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Ferrante & Teicher
Ferrante & Teicher's work falls into two categories: prepared piano works and easy listening. After meeting as students, and then working as teachers, at Juilliard, they began to perform as a duo, primarily with classical groups, in 1946. They became a popular act on the "pops" symphony circuit. At the same time, they began experimenting with modifications to pianos, inserting objects into the stringbed, playing on the stringbed, striking keys or strings with blocks, and generally striving to figure out how to get the strangest possible sounds. Working before the first synthesizer, they succeeded in producing outworldly, almost electronic sounds. The pair described this musical transition:
... it was while teaching that we began experimenting and creating new material for two pianos. For novelty numbers we stuffed wads of paper, sticks, rubber stops, masonite strings, cardboard wedges, and sandpaper into the pianos conjuring up weird effects (a la [John] Cage) resembling gongs, castanets, drums, xylophone, and harpsichord. Though we have gradually dropped many of these gimmicks, we fell that we have developed a musical style, and undoubtedly play in a manner that makes some former colleagues at Juilliard wince a bit.People who associate F&T with their easy listening music are often startled to hear their prepared piano works. There is nothing quite like them in the annals of recorded sounds. In fact, throughout this period, the duo was accused of using more than just pianos to produce these sounds, and they had to produce the following affadavit to convince Columbia Records before the label released their first single:
Divers persons upon hearing records of "Susanna's Last Stand" and "Caravan" and subsequent recordings by Ferrante and Teicher have asserted, implied or otherwise made known that such recordings were made by the use of various sundry instruments other than two pianos. Upon our solemn oath and undertaking we hereby assert, acknowledge, testify and state without equivocation or fear of contradiction that the only instruments played by Ferrante and Teicher in connection with the recordings of such compositions were two pianos.--Howard Scott and David Oppenheim, 24 Dec 1952Aside from a few very early albums of classical pieces, most of their albums up to about 1961, however, are entirely comprised of prepared piano pieces. However innovative and exciting this work was, however, it was tough to translate into commercial success. Their concerts were as likely to be held in gymnasiums, churches, cafeterias, and ballparks, as in concert halls. Much of what they earned went into new motors for their delivery truck. "If our wives hadn't worked," Teicher once said, "we never could have survived."
After joining United Artists in 1960, they added an orchestral accompaniment (usually arranged by Don Costa and conducted by Nick Perito) and quickly abandoned fiddling with their pianos. As High Fidelity magazine noted of their first album with Costa and Perito, Golden Piano Hits, their new sound was,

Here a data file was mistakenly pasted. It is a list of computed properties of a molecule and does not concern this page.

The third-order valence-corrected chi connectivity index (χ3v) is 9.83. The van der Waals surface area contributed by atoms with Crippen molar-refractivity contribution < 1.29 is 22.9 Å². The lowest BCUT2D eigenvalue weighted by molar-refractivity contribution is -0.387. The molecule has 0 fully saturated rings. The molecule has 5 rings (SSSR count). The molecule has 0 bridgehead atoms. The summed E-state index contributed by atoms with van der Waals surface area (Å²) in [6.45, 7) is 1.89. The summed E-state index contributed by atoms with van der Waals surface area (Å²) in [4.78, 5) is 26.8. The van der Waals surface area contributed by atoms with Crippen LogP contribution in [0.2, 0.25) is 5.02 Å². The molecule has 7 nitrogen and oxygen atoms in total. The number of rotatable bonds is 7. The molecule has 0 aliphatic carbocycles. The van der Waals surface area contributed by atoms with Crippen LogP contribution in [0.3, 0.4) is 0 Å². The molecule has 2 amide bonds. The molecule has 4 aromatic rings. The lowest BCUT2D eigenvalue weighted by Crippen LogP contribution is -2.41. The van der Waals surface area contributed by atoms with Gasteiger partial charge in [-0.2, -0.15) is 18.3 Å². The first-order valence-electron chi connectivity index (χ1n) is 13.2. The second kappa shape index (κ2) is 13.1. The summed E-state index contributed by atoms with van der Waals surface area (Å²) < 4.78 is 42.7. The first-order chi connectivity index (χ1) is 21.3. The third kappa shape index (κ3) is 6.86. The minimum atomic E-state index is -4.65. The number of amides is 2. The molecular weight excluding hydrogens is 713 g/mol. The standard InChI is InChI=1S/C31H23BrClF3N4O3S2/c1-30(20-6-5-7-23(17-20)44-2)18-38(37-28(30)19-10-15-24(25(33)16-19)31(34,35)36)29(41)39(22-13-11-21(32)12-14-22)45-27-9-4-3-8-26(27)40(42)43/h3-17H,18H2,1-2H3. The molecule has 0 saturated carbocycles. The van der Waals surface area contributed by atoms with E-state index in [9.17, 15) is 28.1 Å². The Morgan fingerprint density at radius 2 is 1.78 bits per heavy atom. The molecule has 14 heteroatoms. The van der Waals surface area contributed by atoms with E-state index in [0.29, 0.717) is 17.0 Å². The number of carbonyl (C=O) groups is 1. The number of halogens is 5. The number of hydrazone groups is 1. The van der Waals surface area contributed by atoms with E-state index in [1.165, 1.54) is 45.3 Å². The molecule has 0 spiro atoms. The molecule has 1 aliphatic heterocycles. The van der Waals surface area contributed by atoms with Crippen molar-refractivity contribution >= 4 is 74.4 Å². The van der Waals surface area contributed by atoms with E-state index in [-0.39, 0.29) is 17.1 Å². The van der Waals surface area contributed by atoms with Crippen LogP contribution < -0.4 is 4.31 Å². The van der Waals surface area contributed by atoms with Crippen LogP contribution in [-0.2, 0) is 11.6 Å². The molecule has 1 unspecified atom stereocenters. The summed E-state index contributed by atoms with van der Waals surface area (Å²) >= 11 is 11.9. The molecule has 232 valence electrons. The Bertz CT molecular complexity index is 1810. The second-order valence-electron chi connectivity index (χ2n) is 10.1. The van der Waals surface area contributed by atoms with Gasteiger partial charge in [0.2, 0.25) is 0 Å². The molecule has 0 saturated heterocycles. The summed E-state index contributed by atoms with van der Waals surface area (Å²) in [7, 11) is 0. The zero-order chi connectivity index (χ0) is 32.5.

Devoid of gimmickry ... a fact that may appeal to the musical-minded more than those who listen, with both ears, for spectacular sonic surprises.It didn't take longer to figure out which was the larger audience. Despite the fact that their music would be described by the Washington Post as "Passionless ... lifeless ... numbing," F&T became one of the best-selling instrumental easy listening groups of the 1960s. They had immediate hits with their renditions of "Exodus" and the theme from "The Apartment," and over 10 Top 100 hits in the next 13 years. They continued to record a steady stream of 4 albums a year for United Artists until 1979, when they formed their own label, Avante Garde.
They often played to packed concert houses, appearing up to 100 times a year at their peak. They adopted near-identical hairstyles and wore matching big "birth control" glasses and loud tuxes. Time magazine once wrote, "In their patent leather shoes electric red jackets, black-rimmed spectacles and matching pompadour toupees they are the Tweedle twins of the concert stage." As their music grew tamer, their outfits grew wilder, eventually leading to what someone described as "straight out of a Liberace fire sale."
Although they retired from performing in 1989, they remained close friends and settled near each other in the Sarasota, Florida area. When interest in lounge and exotica music revived in the late 1990s, they hired a new manager and began working again in anticipation of a new series of recordings that would include new prepared piano sounds. Only the CD Denizens of the Deep came out of this.
"Although we were two individuals, at the twin pianos our brains worked as one," Art Ferrante recalled at the time of Teicher's death. Then, tongue in cheek, he added, "... as pianists it's ironic how we both ended up living on keys" (in Florida).
You can safely skip virtually everything recorded from the early United Artists LP, "Pianos in Paradise" on, though, unless you need a Muzak fix. The one prominent exception to this advice, however, is their best-selling album, Midnight Cowboy, which gained a lot of attention for its prominent use of Vinnie Bell's "watery" guitar effects. For most Space Age Pop fans, the prepared piano albums are the ones to seek out.
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